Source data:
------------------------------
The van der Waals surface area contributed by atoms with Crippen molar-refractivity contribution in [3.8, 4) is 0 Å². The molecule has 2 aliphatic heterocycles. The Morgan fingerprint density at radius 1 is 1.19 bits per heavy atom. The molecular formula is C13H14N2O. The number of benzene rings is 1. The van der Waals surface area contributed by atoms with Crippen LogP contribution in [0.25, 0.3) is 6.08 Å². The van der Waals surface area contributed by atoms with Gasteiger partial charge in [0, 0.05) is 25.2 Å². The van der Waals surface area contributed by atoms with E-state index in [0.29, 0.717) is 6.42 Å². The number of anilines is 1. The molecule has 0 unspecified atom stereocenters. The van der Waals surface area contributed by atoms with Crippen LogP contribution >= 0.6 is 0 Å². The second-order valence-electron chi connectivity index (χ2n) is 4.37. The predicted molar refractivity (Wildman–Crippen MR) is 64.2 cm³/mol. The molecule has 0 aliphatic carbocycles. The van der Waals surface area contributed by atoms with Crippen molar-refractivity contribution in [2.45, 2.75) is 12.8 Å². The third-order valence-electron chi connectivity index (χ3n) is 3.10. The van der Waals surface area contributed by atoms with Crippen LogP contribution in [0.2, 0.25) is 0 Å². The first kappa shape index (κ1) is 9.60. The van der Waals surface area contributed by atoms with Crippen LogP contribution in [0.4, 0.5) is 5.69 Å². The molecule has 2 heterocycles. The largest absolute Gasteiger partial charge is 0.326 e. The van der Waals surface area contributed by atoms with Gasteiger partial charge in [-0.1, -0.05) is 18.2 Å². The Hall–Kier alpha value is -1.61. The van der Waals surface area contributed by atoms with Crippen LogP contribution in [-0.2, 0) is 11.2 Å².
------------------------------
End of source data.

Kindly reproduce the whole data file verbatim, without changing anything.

The van der Waals surface area contributed by atoms with Crippen molar-refractivity contribution in [3.8, 4) is 0 Å². The molecule has 2 aliphatic heterocycles. The Morgan fingerprint density at radius 1 is 1.19 bits per heavy atom. The molecular formula is C13H14N2O. The number of benzene rings is 1. The van der Waals surface area contributed by atoms with Crippen LogP contribution in [0.25, 0.3) is 6.08 Å². The van der Waals surface area contributed by atoms with Gasteiger partial charge in [0, 0.05) is 25.2 Å². The van der Waals surface area contributed by atoms with E-state index in [0.29, 0.717) is 6.42 Å². The number of anilines is 1. The molecule has 0 unspecified atom stereocenters. The van der Waals surface area contributed by atoms with Crippen LogP contribution >= 0.6 is 0 Å². The second-order valence-electron chi connectivity index (χ2n) is 4.37. The predicted molar refractivity (Wildman–Crippen MR) is 64.2 cm³/mol. The molecule has 0 aliphatic carbocycles. The van der Waals surface area contributed by atoms with Crippen molar-refractivity contribution in [2.45, 2.75) is 12.8 Å². The third-order valence-electron chi connectivity index (χ3n) is 3.10. The van der Waals surface area contributed by atoms with Crippen LogP contribution in [0.2, 0.25) is 0 Å². The first kappa shape index (κ1) is 9.60. The van der Waals surface area contributed by atoms with Crippen LogP contribution in [0.4, 0.5) is 5.69 Å². The molecule has 2 heterocycles. The largest absolute Gasteiger partial charge is 0.326 e. The van der Waals surface area contributed by atoms with Gasteiger partial charge in [-0.1, -0.05) is 18.2 Å². The Hall–Kier alpha value is -1.61. The van der Waals surface area contributed by atoms with Crippen LogP contribution in [-0.2, 0) is 11.2 Å².